162 coins believed to be 200 years old found in Dharan's BijayapurdandaStakeholders urge the Department of Archeology to study the coins and conserve the historically important area.
As many as 162 coins believed to have been minted around 200 years ago were recovered while digging the foundation for a commercial building in Bijayapurdanda of Dharan sub-metropolis-14.
Workers recovered the ancient coins while digging pits for the building’s foundation in front of Pindeshwor Temple on Wednesday. The land where the old coins were found belongs to Pindeshwor Vidyapeeth, a college affiliated to the Nepal Sanskrit University.
“Some of the coins were minted during the rule of Surendra Shah. Nine copper coins do not have any particular imprints. They could be even older,” said Bikash Banepali, chairman of the Pindeshwor Babadham Committee. A silver coin minted by the East India Company was also found. On one side of the coin is marked 1863 AD while a picture of Queen Victoria is on the other side.
A bracelet was also recovered along with the coins from the site.
According to Banepali, there was a Dharmashala many years ago where the coins were recovered. The remnants of the building and broken bricks have also been uncovered.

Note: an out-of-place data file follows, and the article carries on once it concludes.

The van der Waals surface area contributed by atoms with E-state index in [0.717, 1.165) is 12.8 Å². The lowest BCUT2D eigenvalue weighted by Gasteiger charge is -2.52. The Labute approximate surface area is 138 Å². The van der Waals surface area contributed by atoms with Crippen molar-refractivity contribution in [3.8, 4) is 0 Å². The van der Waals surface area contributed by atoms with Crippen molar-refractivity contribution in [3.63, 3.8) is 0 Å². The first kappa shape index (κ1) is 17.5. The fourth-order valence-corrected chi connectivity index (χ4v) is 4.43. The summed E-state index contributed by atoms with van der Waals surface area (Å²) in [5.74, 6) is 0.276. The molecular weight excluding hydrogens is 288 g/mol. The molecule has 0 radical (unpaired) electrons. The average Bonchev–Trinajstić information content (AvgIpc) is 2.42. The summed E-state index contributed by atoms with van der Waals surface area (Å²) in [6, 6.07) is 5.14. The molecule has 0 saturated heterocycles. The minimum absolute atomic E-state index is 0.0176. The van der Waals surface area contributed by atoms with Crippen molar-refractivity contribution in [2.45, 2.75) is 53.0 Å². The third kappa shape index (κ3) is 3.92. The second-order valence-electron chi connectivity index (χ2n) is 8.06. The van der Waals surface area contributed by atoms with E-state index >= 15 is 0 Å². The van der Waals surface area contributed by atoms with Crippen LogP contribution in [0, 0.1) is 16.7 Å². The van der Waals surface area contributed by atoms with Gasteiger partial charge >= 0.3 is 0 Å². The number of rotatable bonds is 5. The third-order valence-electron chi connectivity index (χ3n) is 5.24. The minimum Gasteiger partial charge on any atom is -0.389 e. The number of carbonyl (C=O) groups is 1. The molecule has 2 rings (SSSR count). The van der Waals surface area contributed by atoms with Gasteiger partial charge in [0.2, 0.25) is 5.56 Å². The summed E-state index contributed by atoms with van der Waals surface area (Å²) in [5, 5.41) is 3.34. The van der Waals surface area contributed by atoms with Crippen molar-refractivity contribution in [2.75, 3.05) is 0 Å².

Pindeshwor Babadham in Bijayapur area is considered as a historically and archaeologically important place. “There were human settlements for hundreds of years. Pindeshwor is also a very old temple. History says that Muktiyar Bhimsen Thapa had offered a Gajur [steeple] and a bell during the reign of Surendra Shah. It is believed that Junga Bahadur Rana had also visited the temple and offered a bell,” said Sanjay Koirala, assistant professor of culture at the Dharan-based Mahendra Multiple Campus. “The recovered coins might have been offered by those rulers then.”
The stakeholders on Thursday informed the Department of Archeology in Kathmandu and its branch office in Dhankuta about the coins. “All works at the building construction site have been halted following the Department of Archeology’s instruction,” said Krishna Bhattarai, ward 14 chairman of the Dharan Sub-metropolitan City.
The coins were handed over to the Bijayapur ward police office. “The coins will be kept at the police office until the officials from the Archeology Department arrive,” said Bhattarai. He also urged the department to excavate the Bijayapur area.